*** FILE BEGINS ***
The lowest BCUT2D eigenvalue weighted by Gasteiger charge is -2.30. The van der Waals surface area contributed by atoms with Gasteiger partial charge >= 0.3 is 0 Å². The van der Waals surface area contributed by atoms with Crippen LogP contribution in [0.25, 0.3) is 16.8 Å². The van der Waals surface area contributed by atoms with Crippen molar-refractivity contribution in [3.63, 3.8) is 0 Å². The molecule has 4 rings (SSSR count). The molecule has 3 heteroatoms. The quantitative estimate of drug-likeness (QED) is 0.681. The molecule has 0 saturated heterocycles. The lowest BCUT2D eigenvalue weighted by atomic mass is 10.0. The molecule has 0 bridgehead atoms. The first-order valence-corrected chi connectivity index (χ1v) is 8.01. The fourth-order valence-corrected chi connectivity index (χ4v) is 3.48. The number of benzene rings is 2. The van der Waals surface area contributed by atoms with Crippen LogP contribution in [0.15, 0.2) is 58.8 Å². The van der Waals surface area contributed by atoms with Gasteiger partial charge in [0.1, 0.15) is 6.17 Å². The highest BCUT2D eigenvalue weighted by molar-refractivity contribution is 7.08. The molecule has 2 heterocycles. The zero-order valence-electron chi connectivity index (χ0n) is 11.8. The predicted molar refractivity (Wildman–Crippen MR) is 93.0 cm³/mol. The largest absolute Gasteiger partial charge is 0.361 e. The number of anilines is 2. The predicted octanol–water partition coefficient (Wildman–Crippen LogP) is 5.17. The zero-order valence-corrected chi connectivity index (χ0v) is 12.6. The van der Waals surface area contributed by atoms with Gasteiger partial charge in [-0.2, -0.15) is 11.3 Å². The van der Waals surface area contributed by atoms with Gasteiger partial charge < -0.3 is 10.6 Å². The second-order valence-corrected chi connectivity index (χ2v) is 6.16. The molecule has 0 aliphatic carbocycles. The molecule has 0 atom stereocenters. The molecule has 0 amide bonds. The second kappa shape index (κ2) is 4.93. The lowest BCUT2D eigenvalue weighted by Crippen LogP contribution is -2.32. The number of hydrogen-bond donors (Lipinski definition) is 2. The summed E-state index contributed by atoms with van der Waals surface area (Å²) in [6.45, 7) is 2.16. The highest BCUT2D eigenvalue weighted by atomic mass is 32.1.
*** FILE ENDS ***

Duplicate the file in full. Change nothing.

The lowest BCUT2D eigenvalue weighted by Gasteiger charge is -2.30. The van der Waals surface area contributed by atoms with Gasteiger partial charge >= 0.3 is 0 Å². The van der Waals surface area contributed by atoms with Crippen LogP contribution in [0.25, 0.3) is 16.8 Å². The van der Waals surface area contributed by atoms with Crippen molar-refractivity contribution in [3.63, 3.8) is 0 Å². The molecule has 4 rings (SSSR count). The molecule has 3 heteroatoms. The quantitative estimate of drug-likeness (QED) is 0.681. The molecule has 0 saturated heterocycles. The lowest BCUT2D eigenvalue weighted by atomic mass is 10.0. The molecule has 0 bridgehead atoms. The first-order valence-corrected chi connectivity index (χ1v) is 8.01. The fourth-order valence-corrected chi connectivity index (χ4v) is 3.48. The number of benzene rings is 2. The van der Waals surface area contributed by atoms with Crippen LogP contribution in [0.15, 0.2) is 58.8 Å². The van der Waals surface area contributed by atoms with Gasteiger partial charge in [0.1, 0.15) is 6.17 Å². The highest BCUT2D eigenvalue weighted by molar-refractivity contribution is 7.08. The molecule has 2 heterocycles. The zero-order valence-electron chi connectivity index (χ0n) is 11.8. The predicted molar refractivity (Wildman–Crippen MR) is 93.0 cm³/mol. The largest absolute Gasteiger partial charge is 0.361 e. The number of anilines is 2. The predicted octanol–water partition coefficient (Wildman–Crippen LogP) is 5.17. The zero-order valence-corrected chi connectivity index (χ0v) is 12.6. The van der Waals surface area contributed by atoms with Gasteiger partial charge in [-0.2, -0.15) is 11.3 Å². The van der Waals surface area contributed by atoms with Gasteiger partial charge < -0.3 is 10.6 Å². The second-order valence-corrected chi connectivity index (χ2v) is 6.16. The molecule has 0 aliphatic carbocycles. The molecule has 0 atom stereocenters. The molecule has 0 amide bonds. The second kappa shape index (κ2) is 4.93. The lowest BCUT2D eigenvalue weighted by Crippen LogP contribution is -2.32. The number of hydrogen-bond donors (Lipinski definition) is 2. The summed E-state index contributed by atoms with van der Waals surface area (Å²) in [6.45, 7) is 2.16. The highest BCUT2D eigenvalue weighted by atomic mass is 32.1.